- Australia: People said to the Australians “when are you guys going to host this?” I said “but the weather in Australia in August sucks! It’s cold, and it can be rainy.” But paradoxically, this just made people even keener – 2006 and 2007 were really hot, so a cool / cold location actually confers brownie points (Average temperature range shown here – 9 to 17 degrees Celsius average in August) … And whilst I would love to have Wikimania in Australia, having seen it first-hand, the effort involved in running and organising this is just huge! All the organisers of this have been absolutely amazing, and I look at what they have done and think “wow, that’s a metric tonne of work … dunno if I could handle that!” Brianna L seemed to have had similar concerns. So the current plan is give it some time, and to bid for Wikimania in 2010, and if we get it (and hopefully even if we don’t) to have a local Australian + NZ Wikimania in 2009 (probably in Canberra) to give us some practice and to put to some faces to names, and to get together in a way that is hard to in a large country.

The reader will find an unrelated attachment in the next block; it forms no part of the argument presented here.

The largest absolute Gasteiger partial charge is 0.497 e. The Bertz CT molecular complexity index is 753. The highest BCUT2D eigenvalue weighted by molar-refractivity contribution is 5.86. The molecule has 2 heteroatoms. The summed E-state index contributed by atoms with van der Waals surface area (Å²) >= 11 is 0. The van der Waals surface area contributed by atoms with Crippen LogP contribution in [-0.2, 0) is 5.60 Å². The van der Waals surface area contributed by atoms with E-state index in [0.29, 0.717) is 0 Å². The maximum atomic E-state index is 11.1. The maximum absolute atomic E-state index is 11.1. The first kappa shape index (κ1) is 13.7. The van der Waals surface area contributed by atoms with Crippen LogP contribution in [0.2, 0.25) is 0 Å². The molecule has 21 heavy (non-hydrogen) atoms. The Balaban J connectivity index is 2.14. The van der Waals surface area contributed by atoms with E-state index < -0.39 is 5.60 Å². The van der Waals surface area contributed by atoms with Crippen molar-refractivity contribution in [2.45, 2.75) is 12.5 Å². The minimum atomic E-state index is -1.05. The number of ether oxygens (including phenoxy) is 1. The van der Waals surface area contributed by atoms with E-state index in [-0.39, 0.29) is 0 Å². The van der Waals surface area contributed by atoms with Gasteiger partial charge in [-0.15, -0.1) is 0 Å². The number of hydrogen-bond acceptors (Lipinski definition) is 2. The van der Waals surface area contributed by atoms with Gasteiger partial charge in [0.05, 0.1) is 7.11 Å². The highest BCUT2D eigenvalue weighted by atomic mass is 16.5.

- South America: Gets you southern hemisphere + cool, plus sounds like they have an enthusiastic bid team.
- London: Covers Europe, is accessible from the US, has a strong community. (Possible downside: expensive). But, as a bonus, the devs could have the Hacking Days at Rob Church’s flat / house. Just rock up. Uninvited. No more excuses from him about not turning up – just take it to him. :-)
- Helsinki was also mentioned.
- Bidding for the next Wikimania: Will probably have bids for the next 2 or maybe 3 in quicker succession (maybe two months or so apart) – so 2008, 2009, and maybe 2010 will possibly be bid for within the next 6 months. Benefit of that is that people can plan and organise sponsors; also allows people to learn.